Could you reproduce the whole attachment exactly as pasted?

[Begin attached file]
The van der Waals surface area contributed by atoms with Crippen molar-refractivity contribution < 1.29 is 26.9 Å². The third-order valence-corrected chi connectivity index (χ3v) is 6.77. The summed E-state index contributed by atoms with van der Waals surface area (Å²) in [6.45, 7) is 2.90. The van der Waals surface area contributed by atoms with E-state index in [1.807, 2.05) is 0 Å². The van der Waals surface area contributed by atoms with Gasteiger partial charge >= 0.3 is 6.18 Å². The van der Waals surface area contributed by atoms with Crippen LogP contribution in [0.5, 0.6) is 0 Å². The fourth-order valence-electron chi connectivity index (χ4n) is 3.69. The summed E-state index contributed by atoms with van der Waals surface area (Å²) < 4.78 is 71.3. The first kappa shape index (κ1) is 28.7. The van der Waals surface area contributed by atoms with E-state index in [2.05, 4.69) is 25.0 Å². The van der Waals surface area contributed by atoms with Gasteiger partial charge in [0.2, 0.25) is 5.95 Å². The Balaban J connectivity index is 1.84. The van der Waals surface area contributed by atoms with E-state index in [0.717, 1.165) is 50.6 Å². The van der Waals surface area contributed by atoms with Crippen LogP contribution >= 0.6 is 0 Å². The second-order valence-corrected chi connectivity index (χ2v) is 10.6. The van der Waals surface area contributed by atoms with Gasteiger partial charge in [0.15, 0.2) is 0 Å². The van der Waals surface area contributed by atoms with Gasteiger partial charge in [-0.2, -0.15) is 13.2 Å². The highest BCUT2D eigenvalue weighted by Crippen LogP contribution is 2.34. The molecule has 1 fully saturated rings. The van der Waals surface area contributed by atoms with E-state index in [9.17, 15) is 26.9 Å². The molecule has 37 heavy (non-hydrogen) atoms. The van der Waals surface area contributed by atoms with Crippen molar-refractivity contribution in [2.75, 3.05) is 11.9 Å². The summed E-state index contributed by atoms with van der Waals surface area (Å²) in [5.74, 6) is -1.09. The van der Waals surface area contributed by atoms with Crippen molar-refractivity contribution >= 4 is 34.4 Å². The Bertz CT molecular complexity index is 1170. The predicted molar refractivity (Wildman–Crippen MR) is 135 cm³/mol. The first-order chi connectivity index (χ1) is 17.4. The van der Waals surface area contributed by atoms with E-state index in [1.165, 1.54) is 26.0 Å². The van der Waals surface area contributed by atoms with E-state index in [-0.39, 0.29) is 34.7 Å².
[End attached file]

The van der Waals surface area contributed by atoms with Crippen molar-refractivity contribution < 1.29 is 26.9 Å². The third-order valence-corrected chi connectivity index (χ3v) is 6.77. The summed E-state index contributed by atoms with van der Waals surface area (Å²) in [6.45, 7) is 2.90. The van der Waals surface area contributed by atoms with E-state index in [1.807, 2.05) is 0 Å². The van der Waals surface area contributed by atoms with Gasteiger partial charge >= 0.3 is 6.18 Å². The van der Waals surface area contributed by atoms with Crippen LogP contribution in [0.5, 0.6) is 0 Å². The fourth-order valence-electron chi connectivity index (χ4n) is 3.69. The summed E-state index contributed by atoms with van der Waals surface area (Å²) < 4.78 is 71.3. The first kappa shape index (κ1) is 28.7. The van der Waals surface area contributed by atoms with E-state index in [2.05, 4.69) is 25.0 Å². The van der Waals surface area contributed by atoms with Gasteiger partial charge in [0.2, 0.25) is 5.95 Å². The Balaban J connectivity index is 1.84. The van der Waals surface area contributed by atoms with E-state index in [0.717, 1.165) is 50.6 Å². The van der Waals surface area contributed by atoms with Crippen LogP contribution >= 0.6 is 0 Å². The second-order valence-corrected chi connectivity index (χ2v) is 10.6. The van der Waals surface area contributed by atoms with Gasteiger partial charge in [0.15, 0.2) is 0 Å². The van der Waals surface area contributed by atoms with Gasteiger partial charge in [-0.2, -0.15) is 13.2 Å². The highest BCUT2D eigenvalue weighted by Crippen LogP contribution is 2.34. The molecule has 1 fully saturated rings. The van der Waals surface area contributed by atoms with E-state index in [9.17, 15) is 26.9 Å². The molecule has 37 heavy (non-hydrogen) atoms. The van der Waals surface area contributed by atoms with Crippen molar-refractivity contribution in [2.75, 3.05) is 11.9 Å². The summed E-state index contributed by atoms with van der Waals surface area (Å²) in [5.74, 6) is -1.09. The van der Waals surface area contributed by atoms with Crippen molar-refractivity contribution >= 4 is 34.4 Å². The Bertz CT molecular complexity index is 1170. The predicted molar refractivity (Wildman–Crippen MR) is 135 cm³/mol. The first-order chi connectivity index (χ1) is 17.4. The van der Waals surface area contributed by atoms with E-state index in [1.165, 1.54) is 26.0 Å². The van der Waals surface area contributed by atoms with E-state index in [-0.39, 0.29) is 34.7 Å².